As France is ranked in the top 10, Lacazette would be required to have played in 30% of the games. As you go lower down the rankings the regulations change.
Players from nations ranked between 11th and 20th have to play in at least 45%; 21 to 30, at least 60% and 31 to 50 at least 75%.
If a player does not automatically qualify, the acquiring club can apply to the Exceptions Panel. This gives the club an opportunity to arguing that the player's experience and value mean that they should be granted a GBE, despite their lack of international appearances.
The Exceptions Panel operates on a points-based system, awarding points if the club is paying a relatively high transfer fee for the player or relatively high wages, or if they have previously played for a club in a top league that has participated in a continental competition such as the Champions' League.
This system would have seen Lacazette's $60m move to Arsenal approved. Due to his high transfer fee and reported $13m wages, inflating his points, in the eyes of the Exceptions Panel.
Echoing Peter Coates' thoughts "The big clubs might be less affected because they tend to buy at the top end, the very established best players and they meet the criteria, but we don't know."
Brexit is set to affect more than just the first-team of British clubs. Recruiting European players under the age of 18 for academies, is set to become more difficult.
Currently, FIFA's regulations on the protection of minors allow for players to transfer between the ages of 16 and 18. if they are moving within the EU.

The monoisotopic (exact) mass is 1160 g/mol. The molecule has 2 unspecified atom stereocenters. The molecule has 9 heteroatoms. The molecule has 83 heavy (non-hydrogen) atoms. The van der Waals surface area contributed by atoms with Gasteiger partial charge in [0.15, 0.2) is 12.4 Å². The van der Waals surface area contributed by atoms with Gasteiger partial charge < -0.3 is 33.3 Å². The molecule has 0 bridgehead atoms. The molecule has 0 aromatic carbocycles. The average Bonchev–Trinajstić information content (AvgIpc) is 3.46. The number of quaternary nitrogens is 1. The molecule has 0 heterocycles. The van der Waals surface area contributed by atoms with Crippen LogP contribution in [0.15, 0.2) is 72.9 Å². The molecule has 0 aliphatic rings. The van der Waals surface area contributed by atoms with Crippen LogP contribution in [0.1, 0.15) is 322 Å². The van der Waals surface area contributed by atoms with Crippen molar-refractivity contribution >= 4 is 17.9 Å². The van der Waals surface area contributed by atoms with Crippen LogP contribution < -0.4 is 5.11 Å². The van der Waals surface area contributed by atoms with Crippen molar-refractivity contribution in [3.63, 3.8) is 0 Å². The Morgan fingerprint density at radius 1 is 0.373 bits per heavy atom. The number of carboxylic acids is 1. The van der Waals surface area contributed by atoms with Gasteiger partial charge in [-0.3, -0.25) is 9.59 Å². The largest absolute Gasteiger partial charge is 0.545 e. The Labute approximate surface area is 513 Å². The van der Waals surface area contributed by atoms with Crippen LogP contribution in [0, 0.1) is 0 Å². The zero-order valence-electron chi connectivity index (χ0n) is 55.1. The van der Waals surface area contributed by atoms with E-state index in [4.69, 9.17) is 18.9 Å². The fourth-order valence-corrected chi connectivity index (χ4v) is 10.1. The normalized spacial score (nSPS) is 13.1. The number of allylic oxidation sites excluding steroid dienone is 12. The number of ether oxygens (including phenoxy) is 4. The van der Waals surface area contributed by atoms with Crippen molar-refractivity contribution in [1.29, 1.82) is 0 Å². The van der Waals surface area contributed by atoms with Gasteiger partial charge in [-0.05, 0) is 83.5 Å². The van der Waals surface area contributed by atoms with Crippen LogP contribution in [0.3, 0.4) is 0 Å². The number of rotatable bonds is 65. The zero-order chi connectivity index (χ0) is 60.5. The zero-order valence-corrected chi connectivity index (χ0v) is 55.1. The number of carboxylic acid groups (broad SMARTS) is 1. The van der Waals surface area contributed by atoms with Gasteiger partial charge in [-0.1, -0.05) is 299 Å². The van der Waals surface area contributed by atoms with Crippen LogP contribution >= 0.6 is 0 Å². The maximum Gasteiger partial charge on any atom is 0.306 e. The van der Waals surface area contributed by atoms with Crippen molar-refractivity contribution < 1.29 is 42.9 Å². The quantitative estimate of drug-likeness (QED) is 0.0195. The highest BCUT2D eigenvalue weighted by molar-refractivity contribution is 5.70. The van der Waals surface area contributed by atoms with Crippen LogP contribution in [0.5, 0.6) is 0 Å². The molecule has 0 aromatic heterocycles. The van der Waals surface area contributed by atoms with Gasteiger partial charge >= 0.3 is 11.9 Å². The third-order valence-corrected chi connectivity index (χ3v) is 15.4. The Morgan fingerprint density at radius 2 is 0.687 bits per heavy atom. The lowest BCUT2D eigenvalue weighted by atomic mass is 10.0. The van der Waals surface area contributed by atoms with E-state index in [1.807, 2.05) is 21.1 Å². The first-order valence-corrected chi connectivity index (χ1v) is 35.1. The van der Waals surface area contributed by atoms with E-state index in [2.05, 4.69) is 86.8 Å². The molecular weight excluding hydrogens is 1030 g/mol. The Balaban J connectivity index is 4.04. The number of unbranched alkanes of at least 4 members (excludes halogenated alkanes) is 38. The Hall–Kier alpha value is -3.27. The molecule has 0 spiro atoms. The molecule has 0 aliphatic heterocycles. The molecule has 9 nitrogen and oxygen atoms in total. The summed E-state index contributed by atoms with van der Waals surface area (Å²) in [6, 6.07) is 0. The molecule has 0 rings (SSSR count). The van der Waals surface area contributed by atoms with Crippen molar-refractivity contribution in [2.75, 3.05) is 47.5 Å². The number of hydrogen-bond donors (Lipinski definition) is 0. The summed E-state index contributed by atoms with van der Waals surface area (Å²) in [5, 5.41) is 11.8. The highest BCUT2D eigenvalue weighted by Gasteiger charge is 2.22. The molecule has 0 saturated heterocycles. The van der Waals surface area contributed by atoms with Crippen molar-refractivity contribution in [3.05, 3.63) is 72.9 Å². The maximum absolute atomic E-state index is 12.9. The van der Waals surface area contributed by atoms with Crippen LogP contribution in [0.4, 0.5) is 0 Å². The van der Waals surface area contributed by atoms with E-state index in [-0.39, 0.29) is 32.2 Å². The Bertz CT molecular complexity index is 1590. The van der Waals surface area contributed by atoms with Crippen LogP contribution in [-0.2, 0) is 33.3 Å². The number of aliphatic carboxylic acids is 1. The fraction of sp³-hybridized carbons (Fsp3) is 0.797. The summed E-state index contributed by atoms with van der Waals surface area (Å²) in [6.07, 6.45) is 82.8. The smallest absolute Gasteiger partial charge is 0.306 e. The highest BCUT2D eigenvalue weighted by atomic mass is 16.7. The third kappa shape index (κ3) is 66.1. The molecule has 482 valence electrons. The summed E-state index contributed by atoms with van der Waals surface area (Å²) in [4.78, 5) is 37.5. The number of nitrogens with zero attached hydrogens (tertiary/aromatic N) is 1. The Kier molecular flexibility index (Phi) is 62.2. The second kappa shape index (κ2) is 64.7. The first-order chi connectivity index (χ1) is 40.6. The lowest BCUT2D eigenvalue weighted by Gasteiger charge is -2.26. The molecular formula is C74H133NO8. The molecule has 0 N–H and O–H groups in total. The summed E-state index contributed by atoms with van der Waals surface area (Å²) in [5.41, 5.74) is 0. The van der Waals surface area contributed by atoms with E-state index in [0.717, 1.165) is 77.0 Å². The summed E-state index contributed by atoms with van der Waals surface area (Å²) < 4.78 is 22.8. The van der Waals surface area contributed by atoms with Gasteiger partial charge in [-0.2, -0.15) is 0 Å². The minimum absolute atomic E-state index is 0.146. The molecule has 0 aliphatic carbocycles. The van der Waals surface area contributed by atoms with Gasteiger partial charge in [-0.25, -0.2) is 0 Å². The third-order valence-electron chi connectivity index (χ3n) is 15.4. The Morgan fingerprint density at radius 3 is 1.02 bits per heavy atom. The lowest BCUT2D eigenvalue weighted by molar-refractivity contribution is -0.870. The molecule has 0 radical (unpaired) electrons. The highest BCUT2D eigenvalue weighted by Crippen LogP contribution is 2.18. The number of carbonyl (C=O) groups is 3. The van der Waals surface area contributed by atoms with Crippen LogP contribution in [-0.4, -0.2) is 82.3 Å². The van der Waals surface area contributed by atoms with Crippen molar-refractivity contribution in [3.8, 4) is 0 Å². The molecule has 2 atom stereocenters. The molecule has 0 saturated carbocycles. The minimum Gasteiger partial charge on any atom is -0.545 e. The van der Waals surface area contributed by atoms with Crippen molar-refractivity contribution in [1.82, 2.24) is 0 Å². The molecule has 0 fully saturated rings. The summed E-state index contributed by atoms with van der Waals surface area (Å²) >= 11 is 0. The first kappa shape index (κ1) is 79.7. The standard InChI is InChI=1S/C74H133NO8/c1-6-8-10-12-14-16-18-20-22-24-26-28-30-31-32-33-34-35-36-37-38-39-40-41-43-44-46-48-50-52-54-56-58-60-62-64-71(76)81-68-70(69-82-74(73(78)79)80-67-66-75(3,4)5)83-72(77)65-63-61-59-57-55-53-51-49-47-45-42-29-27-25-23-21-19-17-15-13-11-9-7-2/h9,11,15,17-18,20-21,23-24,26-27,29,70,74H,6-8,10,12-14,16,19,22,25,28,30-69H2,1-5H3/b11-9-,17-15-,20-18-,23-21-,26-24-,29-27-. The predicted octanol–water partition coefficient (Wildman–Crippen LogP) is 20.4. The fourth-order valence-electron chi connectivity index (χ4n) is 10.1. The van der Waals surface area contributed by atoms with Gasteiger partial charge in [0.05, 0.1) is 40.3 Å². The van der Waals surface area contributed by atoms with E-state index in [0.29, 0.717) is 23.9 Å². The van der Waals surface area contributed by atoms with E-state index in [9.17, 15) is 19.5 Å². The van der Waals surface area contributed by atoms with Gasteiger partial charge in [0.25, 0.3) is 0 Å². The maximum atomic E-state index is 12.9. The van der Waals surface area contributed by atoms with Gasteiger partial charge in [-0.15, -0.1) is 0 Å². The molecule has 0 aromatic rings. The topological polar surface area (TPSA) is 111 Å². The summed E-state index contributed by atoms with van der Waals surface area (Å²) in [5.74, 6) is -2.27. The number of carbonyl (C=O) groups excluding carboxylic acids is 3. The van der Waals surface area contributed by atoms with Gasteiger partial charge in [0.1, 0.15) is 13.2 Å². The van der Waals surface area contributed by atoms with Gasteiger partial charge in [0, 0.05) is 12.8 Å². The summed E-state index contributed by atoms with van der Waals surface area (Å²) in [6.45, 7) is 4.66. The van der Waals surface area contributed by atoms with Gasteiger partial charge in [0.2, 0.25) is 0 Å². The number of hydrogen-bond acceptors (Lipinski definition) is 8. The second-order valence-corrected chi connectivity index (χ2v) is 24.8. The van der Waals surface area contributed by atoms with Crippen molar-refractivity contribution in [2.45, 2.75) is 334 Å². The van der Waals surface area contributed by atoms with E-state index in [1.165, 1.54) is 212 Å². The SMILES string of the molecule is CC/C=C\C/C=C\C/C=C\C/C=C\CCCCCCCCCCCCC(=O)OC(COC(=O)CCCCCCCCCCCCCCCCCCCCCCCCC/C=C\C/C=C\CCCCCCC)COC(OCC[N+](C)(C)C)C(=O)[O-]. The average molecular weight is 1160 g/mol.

Players such as Hector Bellerin, Nathan Ake, and Andreas Christensen would all likely have missed out on joining British sides.
Steve Parish believes removing the exemption could address the issue of academies signing "a lot of kids" from Europe, at the expense of young British players.
"In a post-Brexit world we could say what the quotas are for British footballers," he said.
"We can go back to the FIFA rule and that'll give much bigger opportunities to home-grown footballers and access to the national teams."
At the moment, Premier League clubs must have eight 'home-grown' players in their 25-man squads. 'Home-grown' does not necessarily mean British, but a player who has had three seasons at a British club, before he turned 21.
Examples include Chelsea midfielder Cesc Fabregas (@cesc4official), a Spaniard who came through neighboring Arsenal’s ranks.
The FA wants to impose a limit of 13 non-home-grown players in the 25-man squads.
It hopes that an increase in domestic players in first-team squads will help the home nations develop talent.
Value for Money
When the UK voted in favor of Brexit, the immediate effect was a crash in the pound's value. Already making it harder for clubs to sign players, due to the decreased value of the pound. This has meant clubs have had to spend more money to make up the difference.
Comparatively players are also receiving less money, due to the decreasing value of the currency. Therefore, clubs are having to pay them more in wages.
Parish believes that the ability to sign non-EU players will add increased competition. In effect reducing transfer fees and wages overall. "When we open up to talent from all over the world, we'll gain access to thousands of more players and that will drive down the cost of the acquisition of talent and could drive down wages," he said.